Deficit-cutting 'super committee' and Obama jobs plan don't have to work at cross purposes.
Some sources now say that scathing remarks about Obama and his administration are "fiction [and] distortion."
The stock market is tanking. At midday Aug. 4, the Dow had fallen 300 points. The bond market is also beginning to growl like a bear. Investors are buying long-dated bonds while eschewing shorter-term securities to protect their assets, a clear indication that they feel the economy is likely to weaken further. High-profile economists are also turning gloomy. Former Treasury Secretary Lawrence Summers put the chances of another recession at 1-in-3; Harvard economist Martin Feldstein put it at 1-in-2. What's behind all the pessimism? Here are four big factors that are weighing on stocks and could determine the course of the global economy in the coming months:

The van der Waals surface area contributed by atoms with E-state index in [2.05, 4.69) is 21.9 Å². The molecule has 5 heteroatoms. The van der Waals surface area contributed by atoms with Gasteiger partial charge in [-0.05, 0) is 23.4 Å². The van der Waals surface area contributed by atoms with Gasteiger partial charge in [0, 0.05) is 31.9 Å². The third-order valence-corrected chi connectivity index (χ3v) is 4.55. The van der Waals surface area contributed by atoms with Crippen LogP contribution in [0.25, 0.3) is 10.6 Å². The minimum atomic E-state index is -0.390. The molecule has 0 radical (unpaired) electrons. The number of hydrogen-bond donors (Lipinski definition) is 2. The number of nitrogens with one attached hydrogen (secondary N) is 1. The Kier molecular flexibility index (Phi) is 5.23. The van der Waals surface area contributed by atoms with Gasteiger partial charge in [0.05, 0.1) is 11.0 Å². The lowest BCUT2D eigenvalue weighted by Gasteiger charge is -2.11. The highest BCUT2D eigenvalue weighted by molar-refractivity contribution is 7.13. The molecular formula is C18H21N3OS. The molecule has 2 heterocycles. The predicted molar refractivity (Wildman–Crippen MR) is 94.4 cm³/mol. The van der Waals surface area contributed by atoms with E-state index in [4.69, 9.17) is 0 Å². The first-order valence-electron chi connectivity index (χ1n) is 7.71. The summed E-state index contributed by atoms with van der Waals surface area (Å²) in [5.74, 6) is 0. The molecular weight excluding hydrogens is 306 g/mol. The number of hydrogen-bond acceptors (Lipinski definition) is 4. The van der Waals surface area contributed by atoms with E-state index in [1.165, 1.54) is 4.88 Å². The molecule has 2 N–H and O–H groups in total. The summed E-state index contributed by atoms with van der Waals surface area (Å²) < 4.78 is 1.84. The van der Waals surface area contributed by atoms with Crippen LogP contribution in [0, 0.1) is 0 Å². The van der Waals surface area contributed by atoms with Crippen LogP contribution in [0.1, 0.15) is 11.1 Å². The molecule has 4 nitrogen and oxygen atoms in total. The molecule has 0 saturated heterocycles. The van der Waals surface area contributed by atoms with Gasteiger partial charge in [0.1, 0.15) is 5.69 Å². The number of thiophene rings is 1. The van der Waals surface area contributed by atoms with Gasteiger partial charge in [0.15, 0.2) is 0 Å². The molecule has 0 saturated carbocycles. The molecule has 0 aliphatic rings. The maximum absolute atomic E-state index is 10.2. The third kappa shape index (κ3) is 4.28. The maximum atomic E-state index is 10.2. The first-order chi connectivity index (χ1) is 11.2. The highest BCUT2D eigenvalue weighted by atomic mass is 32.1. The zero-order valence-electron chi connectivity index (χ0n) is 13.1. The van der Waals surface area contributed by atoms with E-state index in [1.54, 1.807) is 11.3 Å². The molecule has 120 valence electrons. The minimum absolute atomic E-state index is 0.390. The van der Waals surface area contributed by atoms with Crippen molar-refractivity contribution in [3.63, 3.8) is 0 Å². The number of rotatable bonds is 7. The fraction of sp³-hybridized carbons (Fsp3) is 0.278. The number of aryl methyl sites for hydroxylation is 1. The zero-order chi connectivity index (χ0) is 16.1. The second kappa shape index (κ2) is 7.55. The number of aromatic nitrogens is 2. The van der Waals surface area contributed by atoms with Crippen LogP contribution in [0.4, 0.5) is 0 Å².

The country has been living beyond its means for years, leaving future generations to pay
The possible GOP presidential candidate chided Obama's 'European-style' rule. But in Friday's speech at CPAC, Mitt Romney avoided a topic on which he may be vulnerable: health care.
Obama has named economist Gene Sperling as head of the National Economic Council. The president has made other moves to patch up relations with the business community.
Obama brings aboard William Daley, a moderate Democrat and fellow Chicagoan, as his new chief of staff. Daley, seen as a tough but fair manager, could help White House ties to the business community.